I’m not a birder, at least not in a serious hobbyist sense. I’ll never keep a list of all the species I’ve spotted. And you probably won’t find me in a field with binoculars or scopes or any of the necessary gadgets on my own accord.
My mother was eccentric in many ways, and instilled in me an irrational fear of owls. Where others saw wisdom in the birds, she saw sorcery and tidings of death. The Aztec god of death, Mictlantecutli, often was depicted surrounded by owls, she liked to point out. But she wasn’t of Aztec descent, we pointed out. Such was my early introduction to birds.
Although I’m not a serious birder, I’m enamored of coastal birds and became more so a few years ago when I moved to Galveston’s West End, where graceful egrets and other waders and flitting songbirds are part of the everyday scenery. Lately, in the mornings, I find myself waiting for the soft, almost purring sounds of sandhill cranes as they gather on a lot across from my house. I revel in the sighting of a roseate spoonbill, its beautiful, bright pink plumage so foreign to someone like myself who grew up in landlocked suburbia.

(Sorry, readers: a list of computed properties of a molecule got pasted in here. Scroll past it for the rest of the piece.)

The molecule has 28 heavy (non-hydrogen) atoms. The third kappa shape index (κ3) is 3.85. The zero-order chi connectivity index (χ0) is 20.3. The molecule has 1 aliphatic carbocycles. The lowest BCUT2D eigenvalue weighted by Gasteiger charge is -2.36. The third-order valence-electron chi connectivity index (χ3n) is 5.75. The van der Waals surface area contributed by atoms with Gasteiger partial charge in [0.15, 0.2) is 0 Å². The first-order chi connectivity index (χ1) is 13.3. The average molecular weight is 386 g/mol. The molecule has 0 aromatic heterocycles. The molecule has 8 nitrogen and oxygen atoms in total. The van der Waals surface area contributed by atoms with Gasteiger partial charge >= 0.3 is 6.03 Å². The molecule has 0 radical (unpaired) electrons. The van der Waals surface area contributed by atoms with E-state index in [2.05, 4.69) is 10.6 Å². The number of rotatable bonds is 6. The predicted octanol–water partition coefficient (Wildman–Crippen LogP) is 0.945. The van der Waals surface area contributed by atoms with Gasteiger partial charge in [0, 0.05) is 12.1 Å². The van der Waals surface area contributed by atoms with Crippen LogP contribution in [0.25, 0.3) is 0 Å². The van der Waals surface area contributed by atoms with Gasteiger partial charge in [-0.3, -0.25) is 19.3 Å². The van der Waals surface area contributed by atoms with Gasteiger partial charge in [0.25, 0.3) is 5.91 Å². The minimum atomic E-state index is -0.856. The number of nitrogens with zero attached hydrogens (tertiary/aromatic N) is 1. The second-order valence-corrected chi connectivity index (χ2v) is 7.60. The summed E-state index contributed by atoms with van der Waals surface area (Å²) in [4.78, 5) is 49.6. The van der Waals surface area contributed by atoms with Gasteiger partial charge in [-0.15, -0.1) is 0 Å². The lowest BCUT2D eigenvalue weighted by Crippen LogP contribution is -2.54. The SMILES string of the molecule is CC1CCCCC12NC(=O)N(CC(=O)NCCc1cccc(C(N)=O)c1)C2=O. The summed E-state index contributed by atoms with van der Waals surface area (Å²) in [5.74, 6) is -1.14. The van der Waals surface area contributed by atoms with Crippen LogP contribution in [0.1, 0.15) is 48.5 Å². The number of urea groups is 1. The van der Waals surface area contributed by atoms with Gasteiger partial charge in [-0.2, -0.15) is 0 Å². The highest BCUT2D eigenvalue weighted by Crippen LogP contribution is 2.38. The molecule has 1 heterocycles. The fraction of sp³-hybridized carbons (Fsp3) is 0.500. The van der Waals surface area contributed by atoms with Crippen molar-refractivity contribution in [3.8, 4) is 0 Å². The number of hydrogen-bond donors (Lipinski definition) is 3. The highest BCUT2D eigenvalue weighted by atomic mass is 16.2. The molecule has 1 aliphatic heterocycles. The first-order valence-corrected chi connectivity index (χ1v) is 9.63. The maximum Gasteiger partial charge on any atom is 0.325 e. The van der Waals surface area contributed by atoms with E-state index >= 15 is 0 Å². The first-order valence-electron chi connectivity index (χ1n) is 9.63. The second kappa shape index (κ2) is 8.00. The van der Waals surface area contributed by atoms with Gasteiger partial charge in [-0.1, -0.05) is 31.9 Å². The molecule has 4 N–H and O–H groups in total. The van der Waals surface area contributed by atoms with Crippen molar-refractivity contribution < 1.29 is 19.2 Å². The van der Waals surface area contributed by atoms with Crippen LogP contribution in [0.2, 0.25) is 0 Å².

Locals might take these feathered treasures for granted, but birding is the reason thousands of people travel here — to enjoy what I can see from my porch each morning.
I might not know the scientific or even common names of many coastal birds. As with any romance, mystery is part of the attraction. Too much knowledge about mating and eating habits and the poetry flies out the window.
Still, I admire serious birders, particularly the ones you’ll meet in these pages. They know and understand birds and that helps us all better protect and honor them.
In that spirit and in this issue, you’ll find two new monthly features — Through the Lens by island artist Joey Quiroga and Bird’s Eye View, by illustrator Christina Mattison Ebert.
Through the Lens will explore the beauty of the upper Texas coast in photography that includes people, places and things. Bird’s Eye View will offer depictions and information on coastal birds for those many thousands of people who do want to know more about avian species.
Whether you’re a serious or casual observer of coastal birds, we think you’ll enjoy this issue and the stunning photography.